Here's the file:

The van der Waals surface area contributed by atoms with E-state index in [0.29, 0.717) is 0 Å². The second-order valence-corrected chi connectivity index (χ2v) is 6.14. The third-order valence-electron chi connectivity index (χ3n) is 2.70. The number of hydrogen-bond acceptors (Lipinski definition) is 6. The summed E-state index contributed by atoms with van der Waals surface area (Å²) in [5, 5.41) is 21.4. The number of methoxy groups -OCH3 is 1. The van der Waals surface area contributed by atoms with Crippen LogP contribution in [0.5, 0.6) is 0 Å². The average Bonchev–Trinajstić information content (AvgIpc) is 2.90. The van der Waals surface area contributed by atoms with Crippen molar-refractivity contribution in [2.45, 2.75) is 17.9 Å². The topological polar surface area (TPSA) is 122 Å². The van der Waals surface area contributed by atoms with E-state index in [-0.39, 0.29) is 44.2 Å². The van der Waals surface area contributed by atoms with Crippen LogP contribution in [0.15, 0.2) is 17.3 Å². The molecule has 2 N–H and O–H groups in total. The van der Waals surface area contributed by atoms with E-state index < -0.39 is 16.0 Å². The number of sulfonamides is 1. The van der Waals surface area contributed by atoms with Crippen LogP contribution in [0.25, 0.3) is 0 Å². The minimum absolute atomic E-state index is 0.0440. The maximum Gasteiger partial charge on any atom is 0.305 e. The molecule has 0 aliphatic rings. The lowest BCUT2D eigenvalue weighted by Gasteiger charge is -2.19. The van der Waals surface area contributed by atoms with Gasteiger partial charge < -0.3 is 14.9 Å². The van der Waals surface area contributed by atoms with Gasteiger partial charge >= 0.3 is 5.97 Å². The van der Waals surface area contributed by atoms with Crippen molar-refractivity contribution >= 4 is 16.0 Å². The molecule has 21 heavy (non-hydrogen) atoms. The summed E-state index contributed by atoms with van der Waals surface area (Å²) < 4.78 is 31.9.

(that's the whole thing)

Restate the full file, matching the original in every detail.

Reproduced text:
The van der Waals surface area contributed by atoms with E-state index in [0.29, 0.717) is 0 Å². The second-order valence-corrected chi connectivity index (χ2v) is 6.14. The third-order valence-electron chi connectivity index (χ3n) is 2.70. The number of hydrogen-bond acceptors (Lipinski definition) is 6. The summed E-state index contributed by atoms with van der Waals surface area (Å²) in [5, 5.41) is 21.4. The number of methoxy groups -OCH3 is 1. The van der Waals surface area contributed by atoms with Crippen LogP contribution in [0.5, 0.6) is 0 Å². The average Bonchev–Trinajstić information content (AvgIpc) is 2.90. The van der Waals surface area contributed by atoms with Crippen molar-refractivity contribution in [2.45, 2.75) is 17.9 Å². The topological polar surface area (TPSA) is 122 Å². The van der Waals surface area contributed by atoms with E-state index in [-0.39, 0.29) is 44.2 Å². The van der Waals surface area contributed by atoms with Crippen LogP contribution in [0.15, 0.2) is 17.3 Å². The molecule has 2 N–H and O–H groups in total. The van der Waals surface area contributed by atoms with E-state index < -0.39 is 16.0 Å². The number of sulfonamides is 1. The van der Waals surface area contributed by atoms with Crippen LogP contribution in [0.25, 0.3) is 0 Å². The minimum absolute atomic E-state index is 0.0440. The maximum Gasteiger partial charge on any atom is 0.305 e. The molecule has 0 aliphatic rings. The lowest BCUT2D eigenvalue weighted by Gasteiger charge is -2.19. The van der Waals surface area contributed by atoms with Gasteiger partial charge < -0.3 is 14.9 Å². The van der Waals surface area contributed by atoms with Gasteiger partial charge >= 0.3 is 5.97 Å². The van der Waals surface area contributed by atoms with Crippen molar-refractivity contribution >= 4 is 16.0 Å². The molecule has 21 heavy (non-hydrogen) atoms. The summed E-state index contributed by atoms with van der Waals surface area (Å²) < 4.78 is 31.9.